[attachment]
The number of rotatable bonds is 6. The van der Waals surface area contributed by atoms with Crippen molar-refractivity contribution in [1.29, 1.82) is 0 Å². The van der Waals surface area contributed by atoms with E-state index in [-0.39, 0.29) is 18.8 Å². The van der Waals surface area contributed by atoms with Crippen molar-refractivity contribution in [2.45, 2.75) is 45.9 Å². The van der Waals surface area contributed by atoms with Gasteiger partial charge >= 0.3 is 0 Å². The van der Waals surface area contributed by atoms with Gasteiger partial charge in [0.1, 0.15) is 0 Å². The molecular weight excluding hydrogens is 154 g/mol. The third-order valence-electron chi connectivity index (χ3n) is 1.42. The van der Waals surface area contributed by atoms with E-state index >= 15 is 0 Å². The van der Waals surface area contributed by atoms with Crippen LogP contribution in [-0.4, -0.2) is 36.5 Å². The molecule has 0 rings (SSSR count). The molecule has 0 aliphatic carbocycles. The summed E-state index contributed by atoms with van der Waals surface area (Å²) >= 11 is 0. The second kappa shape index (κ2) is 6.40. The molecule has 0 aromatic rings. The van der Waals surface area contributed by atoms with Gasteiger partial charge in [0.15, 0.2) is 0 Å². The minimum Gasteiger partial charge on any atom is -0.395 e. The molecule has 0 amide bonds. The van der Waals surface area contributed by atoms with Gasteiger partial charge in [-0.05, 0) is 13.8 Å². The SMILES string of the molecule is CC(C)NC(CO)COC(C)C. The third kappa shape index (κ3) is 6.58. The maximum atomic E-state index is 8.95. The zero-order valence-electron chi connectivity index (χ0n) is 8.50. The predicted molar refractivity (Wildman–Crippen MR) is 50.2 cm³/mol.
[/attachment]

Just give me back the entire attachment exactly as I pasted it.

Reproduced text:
The number of rotatable bonds is 6. The van der Waals surface area contributed by atoms with Crippen molar-refractivity contribution in [1.29, 1.82) is 0 Å². The van der Waals surface area contributed by atoms with E-state index in [-0.39, 0.29) is 18.8 Å². The van der Waals surface area contributed by atoms with Crippen molar-refractivity contribution in [2.45, 2.75) is 45.9 Å². The van der Waals surface area contributed by atoms with Gasteiger partial charge >= 0.3 is 0 Å². The van der Waals surface area contributed by atoms with Gasteiger partial charge in [0.1, 0.15) is 0 Å². The molecular weight excluding hydrogens is 154 g/mol. The third-order valence-electron chi connectivity index (χ3n) is 1.42. The van der Waals surface area contributed by atoms with E-state index >= 15 is 0 Å². The van der Waals surface area contributed by atoms with Crippen LogP contribution in [-0.4, -0.2) is 36.5 Å². The molecule has 0 rings (SSSR count). The molecule has 0 aliphatic carbocycles. The summed E-state index contributed by atoms with van der Waals surface area (Å²) >= 11 is 0. The second kappa shape index (κ2) is 6.40. The molecule has 0 aromatic rings. The van der Waals surface area contributed by atoms with Gasteiger partial charge in [0.15, 0.2) is 0 Å². The minimum Gasteiger partial charge on any atom is -0.395 e. The molecule has 0 amide bonds. The van der Waals surface area contributed by atoms with Gasteiger partial charge in [-0.05, 0) is 13.8 Å². The SMILES string of the molecule is CC(C)NC(CO)COC(C)C. The third kappa shape index (κ3) is 6.58. The maximum atomic E-state index is 8.95. The zero-order valence-electron chi connectivity index (χ0n) is 8.50. The predicted molar refractivity (Wildman–Crippen MR) is 50.2 cm³/mol.